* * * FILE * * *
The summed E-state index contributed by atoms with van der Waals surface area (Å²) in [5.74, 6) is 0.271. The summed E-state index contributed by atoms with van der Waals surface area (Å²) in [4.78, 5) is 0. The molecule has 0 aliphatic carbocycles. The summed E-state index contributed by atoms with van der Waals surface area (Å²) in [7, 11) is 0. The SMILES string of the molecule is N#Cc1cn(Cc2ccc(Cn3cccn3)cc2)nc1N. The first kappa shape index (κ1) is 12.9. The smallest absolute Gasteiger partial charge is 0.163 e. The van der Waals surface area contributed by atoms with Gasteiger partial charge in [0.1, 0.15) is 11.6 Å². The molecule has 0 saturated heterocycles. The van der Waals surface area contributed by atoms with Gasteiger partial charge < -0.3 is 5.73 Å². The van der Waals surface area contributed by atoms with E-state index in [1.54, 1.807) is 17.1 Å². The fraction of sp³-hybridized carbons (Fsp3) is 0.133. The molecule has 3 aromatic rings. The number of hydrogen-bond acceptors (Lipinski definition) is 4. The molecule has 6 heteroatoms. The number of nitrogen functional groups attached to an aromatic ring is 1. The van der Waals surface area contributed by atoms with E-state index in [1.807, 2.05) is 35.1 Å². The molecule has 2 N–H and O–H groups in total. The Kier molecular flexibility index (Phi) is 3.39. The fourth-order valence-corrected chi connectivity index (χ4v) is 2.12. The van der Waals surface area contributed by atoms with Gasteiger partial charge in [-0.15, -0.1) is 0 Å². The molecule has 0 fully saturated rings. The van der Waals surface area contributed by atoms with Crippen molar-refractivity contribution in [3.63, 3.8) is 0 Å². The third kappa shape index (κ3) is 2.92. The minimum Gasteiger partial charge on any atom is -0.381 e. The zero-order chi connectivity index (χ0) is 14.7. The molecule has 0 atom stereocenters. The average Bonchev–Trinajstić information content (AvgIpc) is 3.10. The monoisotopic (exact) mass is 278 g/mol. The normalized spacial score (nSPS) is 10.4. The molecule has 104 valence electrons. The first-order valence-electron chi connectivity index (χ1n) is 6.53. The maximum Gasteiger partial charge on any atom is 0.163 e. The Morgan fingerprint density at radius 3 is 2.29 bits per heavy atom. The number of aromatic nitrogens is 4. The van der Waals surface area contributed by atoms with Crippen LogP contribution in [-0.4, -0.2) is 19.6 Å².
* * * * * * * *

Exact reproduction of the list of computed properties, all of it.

The summed E-state index contributed by atoms with van der Waals surface area (Å²) in [5.74, 6) is 0.271. The summed E-state index contributed by atoms with van der Waals surface area (Å²) in [4.78, 5) is 0. The molecule has 0 aliphatic carbocycles. The summed E-state index contributed by atoms with van der Waals surface area (Å²) in [7, 11) is 0. The SMILES string of the molecule is N#Cc1cn(Cc2ccc(Cn3cccn3)cc2)nc1N. The first kappa shape index (κ1) is 12.9. The smallest absolute Gasteiger partial charge is 0.163 e. The van der Waals surface area contributed by atoms with Gasteiger partial charge in [0.1, 0.15) is 11.6 Å². The molecule has 0 saturated heterocycles. The van der Waals surface area contributed by atoms with Gasteiger partial charge < -0.3 is 5.73 Å². The van der Waals surface area contributed by atoms with E-state index in [1.54, 1.807) is 17.1 Å². The fraction of sp³-hybridized carbons (Fsp3) is 0.133. The molecule has 3 aromatic rings. The number of hydrogen-bond acceptors (Lipinski definition) is 4. The molecule has 6 heteroatoms. The number of nitrogen functional groups attached to an aromatic ring is 1. The van der Waals surface area contributed by atoms with E-state index in [1.807, 2.05) is 35.1 Å². The molecule has 2 N–H and O–H groups in total. The Kier molecular flexibility index (Phi) is 3.39. The fourth-order valence-corrected chi connectivity index (χ4v) is 2.12. The van der Waals surface area contributed by atoms with Gasteiger partial charge in [-0.15, -0.1) is 0 Å². The molecule has 0 fully saturated rings. The van der Waals surface area contributed by atoms with Crippen molar-refractivity contribution in [3.63, 3.8) is 0 Å². The third kappa shape index (κ3) is 2.92. The minimum Gasteiger partial charge on any atom is -0.381 e. The zero-order chi connectivity index (χ0) is 14.7. The molecule has 0 atom stereocenters. The average Bonchev–Trinajstić information content (AvgIpc) is 3.10. The monoisotopic (exact) mass is 278 g/mol. The normalized spacial score (nSPS) is 10.4. The molecule has 104 valence electrons. The first-order valence-electron chi connectivity index (χ1n) is 6.53. The maximum Gasteiger partial charge on any atom is 0.163 e. The Morgan fingerprint density at radius 3 is 2.29 bits per heavy atom. The number of aromatic nitrogens is 4. The van der Waals surface area contributed by atoms with Crippen LogP contribution in [-0.4, -0.2) is 19.6 Å².